4. Results and Discussion

The criterion layers must be on the same scale and in the same units for the WLC to apply. Further categorisation requires the conversion of vector layers such as roads, soil, and stream order into raster format, as shown below.

4.1. Rainfall

Figure 7 depicts the average annual rainfall distribution and reclassified map of the study area. Rainfall map shows how rainfall amounts are distributed over the study area; however, this does not always imply that potential harvesting is concentrated in areas with high rainfall. Low values occupy the central eastern and southeast parts of the study area. However, high values are observed in the central western and southwestern borders. The rainfall map of the study area is shown in Figure 7.

4.2. Slope

The study area’s slope and reclassified suitability map are shown in Figure 8. ArcGIS software was used to create a slope map using the SRTM DEM. The SRTM DEM was used to produce a slope map with the GIS environment. The study area has a wide range of slopes, from mild to quite high. Five categories of slope percentage are distinguished: flat (0–5%), mild (from 5–10%), moderate (10–15%), steep (15–30%), and mountainous (>30%). Slope has an impact on surface water runoff, recharge, and flow, and is one of the most important factors to consider when choosing and implementing RWH structures. A total of 25.63% of the study area is classified as having a hilly slope, which is least suited area for RWH. Additionally, the coverage areas for mild and moderate slopes are 16% and 9%, respectively, as shown in Figure 8. A slope of less than 5% is ideal as suggested by Adham et al. [13]. Therefore, 25.74% of the research area is extremely suited for RWH, as shown by the slope map (Figure 8). Table 3 shows distribution of slope suitability classes.

4.3. Stream Order

Figure 9 depicts the stream order and reclassified map of the study area. As shown below, stream order layer values range1 to 6. According to Ammar et al. [25], a stream order of less than 3 is not appropriate for water harvesting. A higher stream order is thought to have better RWH potential.

4.4. Drainage Density

Figure 10 depicts the drainage density and reclassification map of the study area, and Table 4 displays the drainage density suitability class table. RWH is more likely to occur in areas with higher drainage densities. According to the map in Figure 10, the study area’s 80% has the highest concentration of stream densities.

4.5. LULC

Figure 11 depicts the study area’s LULC map and identifies the seven main categories namely waterbodies, built-up, scrub/shrub, trees and grass (mixed forest), crops, flooded vegetation and barren land. All of these classes are then divided into five primary classes based upon their suitability as shown in the reclassification map. Major portion of the study area (about 56%) is mixed forest followed by scrub (23.22%), bare ground (2.14%) and waterbodies and built-up (17.98%) areas. For water harvesting zones and structures, it is often advised to employ land-use types such as bare ground and sparsely vegetated land. Table 5 provides the LULC suitability class. Conversely, water bodies and settlements occupying about 17.98% are considered to be unsuitable for harvesting rainwater. Thus, it is clear that both scrub and forest, which take up 79% of the study region are the most favourable areas for collecting rainwater for irrigation use.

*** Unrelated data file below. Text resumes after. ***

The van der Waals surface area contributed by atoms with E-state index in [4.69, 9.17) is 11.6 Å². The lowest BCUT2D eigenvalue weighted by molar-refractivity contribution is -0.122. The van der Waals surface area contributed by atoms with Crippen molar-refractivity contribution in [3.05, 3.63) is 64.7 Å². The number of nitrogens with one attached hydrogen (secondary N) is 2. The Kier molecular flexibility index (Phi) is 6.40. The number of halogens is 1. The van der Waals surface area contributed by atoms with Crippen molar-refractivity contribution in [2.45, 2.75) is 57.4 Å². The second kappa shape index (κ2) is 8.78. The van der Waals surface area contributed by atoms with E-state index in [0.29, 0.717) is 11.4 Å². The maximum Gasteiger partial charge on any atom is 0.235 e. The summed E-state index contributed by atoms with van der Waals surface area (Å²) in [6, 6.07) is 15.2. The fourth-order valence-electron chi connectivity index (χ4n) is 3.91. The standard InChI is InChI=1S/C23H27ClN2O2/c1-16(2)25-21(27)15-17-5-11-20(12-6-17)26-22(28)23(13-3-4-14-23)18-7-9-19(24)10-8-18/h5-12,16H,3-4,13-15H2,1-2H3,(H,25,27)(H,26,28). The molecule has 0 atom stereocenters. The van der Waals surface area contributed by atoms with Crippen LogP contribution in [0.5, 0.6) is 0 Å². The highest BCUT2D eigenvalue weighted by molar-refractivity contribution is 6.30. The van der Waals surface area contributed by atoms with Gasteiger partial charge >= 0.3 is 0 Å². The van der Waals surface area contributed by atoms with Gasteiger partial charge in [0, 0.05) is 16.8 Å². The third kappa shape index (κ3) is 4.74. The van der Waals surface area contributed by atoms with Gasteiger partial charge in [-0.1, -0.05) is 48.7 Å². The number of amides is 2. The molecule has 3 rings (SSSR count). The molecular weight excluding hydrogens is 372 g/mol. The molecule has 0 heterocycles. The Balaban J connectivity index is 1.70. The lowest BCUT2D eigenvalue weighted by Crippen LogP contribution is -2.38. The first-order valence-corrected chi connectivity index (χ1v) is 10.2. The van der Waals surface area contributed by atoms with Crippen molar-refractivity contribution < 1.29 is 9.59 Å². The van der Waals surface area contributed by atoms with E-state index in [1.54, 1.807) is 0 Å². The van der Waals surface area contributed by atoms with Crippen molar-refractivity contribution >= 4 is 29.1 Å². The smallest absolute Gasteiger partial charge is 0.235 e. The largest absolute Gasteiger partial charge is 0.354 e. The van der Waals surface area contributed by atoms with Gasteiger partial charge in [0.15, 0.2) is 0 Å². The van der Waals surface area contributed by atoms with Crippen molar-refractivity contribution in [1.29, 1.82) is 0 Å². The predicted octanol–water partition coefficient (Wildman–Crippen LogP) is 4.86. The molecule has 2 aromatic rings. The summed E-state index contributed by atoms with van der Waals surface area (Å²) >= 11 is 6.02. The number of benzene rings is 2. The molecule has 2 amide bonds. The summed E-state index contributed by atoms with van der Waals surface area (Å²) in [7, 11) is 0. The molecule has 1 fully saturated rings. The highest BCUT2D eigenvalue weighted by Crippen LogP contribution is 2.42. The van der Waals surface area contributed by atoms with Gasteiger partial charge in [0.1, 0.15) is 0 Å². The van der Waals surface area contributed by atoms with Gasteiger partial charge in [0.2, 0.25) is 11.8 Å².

4.6. Soil

Figure 12 depicts the study area’s soil type and reclassified map based upon their suitability. ArcGIS was used to digitize the soil type map and a final reclassified raster map was generated. The selected area’s soil map shows a variety of soil types such as alluvial, earthy sands, lithosols, brown earth, podzols and red podzolic soils. All of these classes are then categorized into five classes of suitability: very high suitability (clay), high suitability (silt clay), medium suitability (sandy clay), low suitability (sandy loam) and unsuitable (others) class as shown in Table 6. The major portion of the study area is sandy clay (about 49%) followed by sandy loam (27.45%), silt clay (19.46%) and clay (2.58%).

4.7. Distance to Roads

Euclidean distance function, as illustrated in Figure 13, is used to calculate the distance to roadways, with values ranging from 0 to 9452 m. In Figure 13, a reclassified map with suitability classifications is also displayed.

4.8. Final Suitability Map